Grandma, unofficially titled Big Beesa, is a big portrait of our beloved little teensy tiny micro cat Beesa. Because Beesa is our oldest and wisest pet, for a long time she has simply been referred to as “Grandma”. As in, “Dogs, leave Grandma alone!” This is my second (and last?) oil painting of 2018, and also the second (of three planned) in the Beesa series, and I just love it. I am so thrilled with how it has turned out. Well, there is good and bad. The more I wait on publishing this post and the more I look at the painting and think about it the more negative I am noticing but I’ll get to that in my totally unbiased review later on here…

I decided to talk about the painting process in this post now, as opposed to waiting until the painting is varnished, because all of my feelings are still fresh and on my mind. The Beesa project has taken on a bit of a feeling of urgency. Beesa is a little old lady, I think she’s 16?!?!? She has always been in absolutely perfect health, but in the last month or so she has stopped eating consistently and this has been very upsetting.

Beesa poses with her first portrait. c. 2008.

We have gone through many (many!) senior cat foods trying to appease Beesa. She is now accepting a Royal Canin appetite stimulator formula, but the process for delivering it to her has become incredibly specific. She eats every two hours or so starting around 5 am when I wake up. She sleeps on my chest and starts caterwauling to wake me up around 4:45. Once I’m walking towards the kitchen she runs ahead of me, squealing “Heeeeeeeeeee” the whole way (it’s the special noise she makes) and jumps up on Teelo’s dog crate (it has a solid plastic roof and she is still incredibly agile). It’s from the roof of the dog crate she demands her meals. She gets ten or so cat kibbles at a time, served whole, in a tiny dish, covered with warm water – any more than this and she will.not.eat.it. She eats these. Spends some time grooming. And then repeats the process. Over and over. All day everyday.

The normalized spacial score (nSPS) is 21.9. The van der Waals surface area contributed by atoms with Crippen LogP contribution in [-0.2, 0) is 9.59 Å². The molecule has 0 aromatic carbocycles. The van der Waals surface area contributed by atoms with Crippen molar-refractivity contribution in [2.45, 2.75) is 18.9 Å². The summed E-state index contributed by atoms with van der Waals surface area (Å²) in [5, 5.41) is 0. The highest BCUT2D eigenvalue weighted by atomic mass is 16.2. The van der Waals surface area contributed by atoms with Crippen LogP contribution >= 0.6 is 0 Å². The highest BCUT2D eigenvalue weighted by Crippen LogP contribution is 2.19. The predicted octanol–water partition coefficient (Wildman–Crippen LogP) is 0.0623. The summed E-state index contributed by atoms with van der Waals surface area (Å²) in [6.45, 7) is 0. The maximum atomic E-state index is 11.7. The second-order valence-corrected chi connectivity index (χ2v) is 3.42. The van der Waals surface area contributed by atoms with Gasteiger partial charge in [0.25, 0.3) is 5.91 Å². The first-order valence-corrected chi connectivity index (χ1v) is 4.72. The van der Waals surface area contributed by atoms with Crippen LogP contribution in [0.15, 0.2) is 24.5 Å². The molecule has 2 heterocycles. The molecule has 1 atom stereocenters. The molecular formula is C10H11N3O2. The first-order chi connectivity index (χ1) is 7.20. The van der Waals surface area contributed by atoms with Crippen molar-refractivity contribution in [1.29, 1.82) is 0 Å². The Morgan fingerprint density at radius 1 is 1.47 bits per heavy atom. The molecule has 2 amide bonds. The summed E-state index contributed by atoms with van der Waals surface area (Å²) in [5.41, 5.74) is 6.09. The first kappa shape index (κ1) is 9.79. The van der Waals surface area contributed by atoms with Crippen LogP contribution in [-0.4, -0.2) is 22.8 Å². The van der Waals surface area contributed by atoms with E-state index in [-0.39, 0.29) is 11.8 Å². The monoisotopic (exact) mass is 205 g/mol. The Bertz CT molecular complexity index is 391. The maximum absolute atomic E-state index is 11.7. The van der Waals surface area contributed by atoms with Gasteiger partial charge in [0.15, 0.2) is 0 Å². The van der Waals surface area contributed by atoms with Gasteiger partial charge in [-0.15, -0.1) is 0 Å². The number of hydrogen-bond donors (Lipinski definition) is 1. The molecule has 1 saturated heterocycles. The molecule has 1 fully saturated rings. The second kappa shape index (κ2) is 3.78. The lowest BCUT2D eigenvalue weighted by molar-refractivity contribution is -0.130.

We used to worry that Beesa was gaining weight, but that’s because kitten Wiggis was so little. The tables have really turned…

It’s been hard for us because this is just the first time we have ever considered Beesa’s age, and that she may not always be feeling well… and… her mortality (for lack of a happier word). And even though I truly believe she will live forever because I can’t remember or imagine my life without her… it makes my heart sad so I don’t dwell on it.

Beesa’s first Christmas, and first Christmas photoshoot. She hated it!